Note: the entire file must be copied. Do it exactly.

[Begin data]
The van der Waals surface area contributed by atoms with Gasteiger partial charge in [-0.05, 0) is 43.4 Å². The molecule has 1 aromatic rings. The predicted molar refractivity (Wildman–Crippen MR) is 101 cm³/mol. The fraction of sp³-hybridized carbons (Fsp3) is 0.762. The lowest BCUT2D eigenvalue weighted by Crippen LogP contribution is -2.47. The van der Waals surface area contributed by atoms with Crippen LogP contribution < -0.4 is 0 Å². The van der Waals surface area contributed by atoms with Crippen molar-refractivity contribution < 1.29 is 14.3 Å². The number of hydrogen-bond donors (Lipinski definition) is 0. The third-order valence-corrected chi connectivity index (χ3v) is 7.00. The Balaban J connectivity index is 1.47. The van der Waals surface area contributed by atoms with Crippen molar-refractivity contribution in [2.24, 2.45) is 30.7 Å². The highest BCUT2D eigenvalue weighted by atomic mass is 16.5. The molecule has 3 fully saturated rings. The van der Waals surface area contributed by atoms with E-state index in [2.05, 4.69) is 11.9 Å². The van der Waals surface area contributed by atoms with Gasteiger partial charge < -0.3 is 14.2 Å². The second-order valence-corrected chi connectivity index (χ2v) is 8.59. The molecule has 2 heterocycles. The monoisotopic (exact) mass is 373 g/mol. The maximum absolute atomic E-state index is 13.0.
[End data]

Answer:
The van der Waals surface area contributed by atoms with Gasteiger partial charge in [-0.05, 0) is 43.4 Å². The molecule has 1 aromatic rings. The predicted molar refractivity (Wildman–Crippen MR) is 101 cm³/mol. The fraction of sp³-hybridized carbons (Fsp3) is 0.762. The lowest BCUT2D eigenvalue weighted by Crippen LogP contribution is -2.47. The van der Waals surface area contributed by atoms with Crippen LogP contribution < -0.4 is 0 Å². The van der Waals surface area contributed by atoms with Crippen molar-refractivity contribution < 1.29 is 14.3 Å². The number of hydrogen-bond donors (Lipinski definition) is 0. The third-order valence-corrected chi connectivity index (χ3v) is 7.00. The Balaban J connectivity index is 1.47. The van der Waals surface area contributed by atoms with Crippen molar-refractivity contribution in [2.24, 2.45) is 30.7 Å². The highest BCUT2D eigenvalue weighted by atomic mass is 16.5. The molecule has 3 fully saturated rings. The van der Waals surface area contributed by atoms with E-state index in [2.05, 4.69) is 11.9 Å². The van der Waals surface area contributed by atoms with Gasteiger partial charge < -0.3 is 14.2 Å². The second-order valence-corrected chi connectivity index (χ2v) is 8.59. The molecule has 2 heterocycles. The monoisotopic (exact) mass is 373 g/mol. The maximum absolute atomic E-state index is 13.0.